RH: Personally I would learn quite a lot by joining mod teams and connecting with other people that tried to learn the editor. Worldbuilding with BSP, creating new textures and writing material shaders in txt files, trigger systems and scripting cinematics wasn’t really something that was documented. Luckily the modding community was quite open and you could always reach out to a person who could help you with an issue you had.
Most mod teams I worked with were quite organized, even though those mods never got released. We would have daily chats on IRC (Internet Relay Chat) and show each other’s progress on what we’re working on. For most people it was more of a hobby when they were young, for others it’s more of something they wanted to do as a full time job and make a career out of it. So they would have a way more professional attitude and put in more effort.
For me it was also more of a fun thing to do the first couple of years, not thinking that I would end up doing this for a living one day.
I just enjoyed playing Quake3 so much and the Doom3 engine and tech was something that impressed me a lot back then. That’s why I wanted to learn as much as possible so I could create my own content.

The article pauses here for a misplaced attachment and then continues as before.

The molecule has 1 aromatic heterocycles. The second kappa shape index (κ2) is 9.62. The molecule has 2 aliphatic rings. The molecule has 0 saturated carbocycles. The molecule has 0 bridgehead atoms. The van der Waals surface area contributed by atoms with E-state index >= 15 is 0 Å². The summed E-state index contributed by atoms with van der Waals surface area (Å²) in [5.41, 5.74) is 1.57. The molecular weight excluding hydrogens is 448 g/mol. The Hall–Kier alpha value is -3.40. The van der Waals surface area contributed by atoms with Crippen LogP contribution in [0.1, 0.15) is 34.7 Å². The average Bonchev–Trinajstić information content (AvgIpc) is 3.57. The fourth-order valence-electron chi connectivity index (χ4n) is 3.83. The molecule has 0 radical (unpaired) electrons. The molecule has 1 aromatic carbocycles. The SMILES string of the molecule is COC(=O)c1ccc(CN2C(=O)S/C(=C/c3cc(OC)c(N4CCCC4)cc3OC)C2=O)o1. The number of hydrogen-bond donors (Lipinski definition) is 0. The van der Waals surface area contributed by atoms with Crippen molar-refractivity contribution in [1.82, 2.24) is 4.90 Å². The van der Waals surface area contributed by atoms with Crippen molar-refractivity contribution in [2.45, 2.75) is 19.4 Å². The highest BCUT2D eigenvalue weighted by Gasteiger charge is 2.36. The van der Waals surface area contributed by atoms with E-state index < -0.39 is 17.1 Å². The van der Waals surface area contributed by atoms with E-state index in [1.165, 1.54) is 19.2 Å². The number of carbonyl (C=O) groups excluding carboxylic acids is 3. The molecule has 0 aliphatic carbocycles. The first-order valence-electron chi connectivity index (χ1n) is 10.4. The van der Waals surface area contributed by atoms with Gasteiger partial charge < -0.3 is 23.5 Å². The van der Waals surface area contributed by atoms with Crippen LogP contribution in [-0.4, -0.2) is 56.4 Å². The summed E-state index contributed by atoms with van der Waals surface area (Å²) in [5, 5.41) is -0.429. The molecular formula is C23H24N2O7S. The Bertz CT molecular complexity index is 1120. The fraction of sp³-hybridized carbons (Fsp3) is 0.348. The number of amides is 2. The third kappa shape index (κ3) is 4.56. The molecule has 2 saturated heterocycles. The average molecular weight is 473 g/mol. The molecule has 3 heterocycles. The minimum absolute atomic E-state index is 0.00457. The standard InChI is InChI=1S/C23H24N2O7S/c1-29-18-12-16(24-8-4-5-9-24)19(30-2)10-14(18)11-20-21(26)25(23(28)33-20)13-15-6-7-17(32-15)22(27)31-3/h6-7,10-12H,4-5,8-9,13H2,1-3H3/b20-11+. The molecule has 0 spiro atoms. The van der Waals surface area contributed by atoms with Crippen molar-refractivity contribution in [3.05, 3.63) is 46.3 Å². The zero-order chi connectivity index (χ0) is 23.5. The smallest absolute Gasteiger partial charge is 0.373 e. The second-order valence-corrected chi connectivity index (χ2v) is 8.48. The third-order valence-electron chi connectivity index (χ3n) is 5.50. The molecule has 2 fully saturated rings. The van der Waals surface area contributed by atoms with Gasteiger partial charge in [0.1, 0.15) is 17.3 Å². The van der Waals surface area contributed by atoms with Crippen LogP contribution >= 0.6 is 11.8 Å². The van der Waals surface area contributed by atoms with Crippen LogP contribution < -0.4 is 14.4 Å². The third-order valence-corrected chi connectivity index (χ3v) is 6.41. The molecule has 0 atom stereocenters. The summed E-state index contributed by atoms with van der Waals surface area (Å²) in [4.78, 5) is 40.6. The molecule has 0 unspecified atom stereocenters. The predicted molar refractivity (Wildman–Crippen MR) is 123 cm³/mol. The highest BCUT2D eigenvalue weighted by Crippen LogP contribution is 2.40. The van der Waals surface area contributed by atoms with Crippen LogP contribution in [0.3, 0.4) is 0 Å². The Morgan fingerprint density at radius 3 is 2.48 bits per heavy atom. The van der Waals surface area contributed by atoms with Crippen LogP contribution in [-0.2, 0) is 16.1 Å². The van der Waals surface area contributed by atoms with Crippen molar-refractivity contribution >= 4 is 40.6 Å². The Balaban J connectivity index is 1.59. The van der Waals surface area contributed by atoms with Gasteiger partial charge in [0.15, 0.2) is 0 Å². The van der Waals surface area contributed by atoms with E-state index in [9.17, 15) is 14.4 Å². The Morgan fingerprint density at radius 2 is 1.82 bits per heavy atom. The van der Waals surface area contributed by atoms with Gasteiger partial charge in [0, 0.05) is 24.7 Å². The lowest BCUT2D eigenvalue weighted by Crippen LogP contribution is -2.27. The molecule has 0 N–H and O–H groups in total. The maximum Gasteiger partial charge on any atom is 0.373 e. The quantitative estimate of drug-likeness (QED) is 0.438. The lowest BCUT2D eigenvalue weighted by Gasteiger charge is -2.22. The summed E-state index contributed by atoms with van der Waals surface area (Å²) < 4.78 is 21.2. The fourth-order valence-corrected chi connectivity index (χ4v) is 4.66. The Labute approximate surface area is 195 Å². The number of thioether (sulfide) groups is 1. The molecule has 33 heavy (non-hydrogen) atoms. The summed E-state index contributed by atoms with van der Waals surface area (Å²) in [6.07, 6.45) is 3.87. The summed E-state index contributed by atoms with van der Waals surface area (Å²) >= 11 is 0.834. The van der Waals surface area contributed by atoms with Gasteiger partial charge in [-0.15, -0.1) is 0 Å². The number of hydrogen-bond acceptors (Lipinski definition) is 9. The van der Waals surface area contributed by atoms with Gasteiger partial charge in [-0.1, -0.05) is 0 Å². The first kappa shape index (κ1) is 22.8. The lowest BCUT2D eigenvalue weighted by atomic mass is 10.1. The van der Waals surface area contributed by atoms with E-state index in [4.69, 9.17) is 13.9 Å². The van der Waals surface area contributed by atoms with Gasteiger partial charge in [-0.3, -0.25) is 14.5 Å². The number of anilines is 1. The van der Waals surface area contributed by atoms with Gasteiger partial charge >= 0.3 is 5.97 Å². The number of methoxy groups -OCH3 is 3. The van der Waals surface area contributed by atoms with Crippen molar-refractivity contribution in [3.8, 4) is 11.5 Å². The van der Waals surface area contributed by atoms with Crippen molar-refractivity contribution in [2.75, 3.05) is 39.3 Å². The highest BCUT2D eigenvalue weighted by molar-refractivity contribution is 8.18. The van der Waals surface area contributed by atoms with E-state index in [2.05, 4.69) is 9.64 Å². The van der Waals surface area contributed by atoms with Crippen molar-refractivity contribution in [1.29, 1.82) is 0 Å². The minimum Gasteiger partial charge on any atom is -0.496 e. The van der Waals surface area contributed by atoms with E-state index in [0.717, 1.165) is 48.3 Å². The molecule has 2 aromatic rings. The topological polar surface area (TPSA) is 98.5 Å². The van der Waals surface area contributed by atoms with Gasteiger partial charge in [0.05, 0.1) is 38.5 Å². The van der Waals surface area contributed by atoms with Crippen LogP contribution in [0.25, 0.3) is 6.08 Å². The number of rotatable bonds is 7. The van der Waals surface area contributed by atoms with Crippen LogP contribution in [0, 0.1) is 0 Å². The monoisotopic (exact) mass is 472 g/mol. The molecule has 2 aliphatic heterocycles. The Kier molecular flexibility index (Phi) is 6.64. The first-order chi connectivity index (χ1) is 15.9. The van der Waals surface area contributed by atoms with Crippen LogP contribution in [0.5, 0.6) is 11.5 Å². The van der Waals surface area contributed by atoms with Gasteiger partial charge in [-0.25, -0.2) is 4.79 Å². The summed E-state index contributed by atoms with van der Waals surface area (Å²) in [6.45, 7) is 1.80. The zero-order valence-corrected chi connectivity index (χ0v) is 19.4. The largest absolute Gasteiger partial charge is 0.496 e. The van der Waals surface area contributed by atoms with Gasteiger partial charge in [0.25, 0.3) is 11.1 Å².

During my studies in university I was thinking more and more about what to do for a living. I thought I could take my chances and see if I could get a job as a level designer. I built an online portfolio, which was quite an undertaking because I had to learn some basic programming and the the program Dreamweaver to create a website. Nowadays you have online portfolio websites like ArtStation where you simply drag and drop your work in there, makes it so much easier. Once I had a basic website with lots of pictures and download links to all my levels, I started applying to a few openings and sent my portfolio link around. With the help of some friends on a game art website I then ended up having my first job.
ED: These were obviously positive aspects for you, but were there any drawbacks? Were there any bad habits you picked up or incorrect assumptions you had about your discipline, that stemmed from working in the mod community?
RH: I think I worked on three Doom 3 mod projects that each had a small team with their own website. The most successful one probably the “Doom3 Genetic” one where we had a web admin, story writer, animator, level designers etc. But even that one was going nowhere after a year or so, mainly because the scope of the whole thing was too big.
If you’re a small and unexperienced team it’s not the greatest idea to make something too big.